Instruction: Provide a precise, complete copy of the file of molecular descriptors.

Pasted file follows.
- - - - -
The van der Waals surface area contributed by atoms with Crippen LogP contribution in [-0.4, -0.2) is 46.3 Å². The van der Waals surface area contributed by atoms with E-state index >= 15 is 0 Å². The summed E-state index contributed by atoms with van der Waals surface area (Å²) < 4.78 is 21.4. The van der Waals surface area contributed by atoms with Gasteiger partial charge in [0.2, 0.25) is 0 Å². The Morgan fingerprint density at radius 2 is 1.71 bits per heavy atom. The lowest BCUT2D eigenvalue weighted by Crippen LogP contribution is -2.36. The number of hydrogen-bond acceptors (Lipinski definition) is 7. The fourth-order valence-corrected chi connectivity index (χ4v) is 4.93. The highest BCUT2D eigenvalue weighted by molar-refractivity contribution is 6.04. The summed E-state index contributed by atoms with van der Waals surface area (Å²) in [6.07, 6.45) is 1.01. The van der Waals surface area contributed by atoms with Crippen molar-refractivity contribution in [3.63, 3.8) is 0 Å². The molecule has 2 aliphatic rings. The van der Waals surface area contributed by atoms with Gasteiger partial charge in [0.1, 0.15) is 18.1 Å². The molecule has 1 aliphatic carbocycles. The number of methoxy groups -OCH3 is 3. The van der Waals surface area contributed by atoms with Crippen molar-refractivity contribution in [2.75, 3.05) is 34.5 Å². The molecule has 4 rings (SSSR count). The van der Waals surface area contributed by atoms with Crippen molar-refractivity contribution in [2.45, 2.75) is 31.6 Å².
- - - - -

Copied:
The van der Waals surface area contributed by atoms with Crippen LogP contribution in [-0.4, -0.2) is 46.3 Å². The van der Waals surface area contributed by atoms with E-state index >= 15 is 0 Å². The summed E-state index contributed by atoms with van der Waals surface area (Å²) < 4.78 is 21.4. The van der Waals surface area contributed by atoms with Gasteiger partial charge in [0.2, 0.25) is 0 Å². The Morgan fingerprint density at radius 2 is 1.71 bits per heavy atom. The lowest BCUT2D eigenvalue weighted by Crippen LogP contribution is -2.36. The number of hydrogen-bond acceptors (Lipinski definition) is 7. The fourth-order valence-corrected chi connectivity index (χ4v) is 4.93. The highest BCUT2D eigenvalue weighted by molar-refractivity contribution is 6.04. The summed E-state index contributed by atoms with van der Waals surface area (Å²) in [6.07, 6.45) is 1.01. The van der Waals surface area contributed by atoms with Crippen molar-refractivity contribution in [3.63, 3.8) is 0 Å². The molecule has 2 aliphatic rings. The van der Waals surface area contributed by atoms with Gasteiger partial charge in [0.1, 0.15) is 18.1 Å². The molecule has 1 aliphatic carbocycles. The number of methoxy groups -OCH3 is 3. The van der Waals surface area contributed by atoms with Crippen molar-refractivity contribution in [2.75, 3.05) is 34.5 Å². The molecule has 4 rings (SSSR count). The van der Waals surface area contributed by atoms with Crippen molar-refractivity contribution in [2.45, 2.75) is 31.6 Å².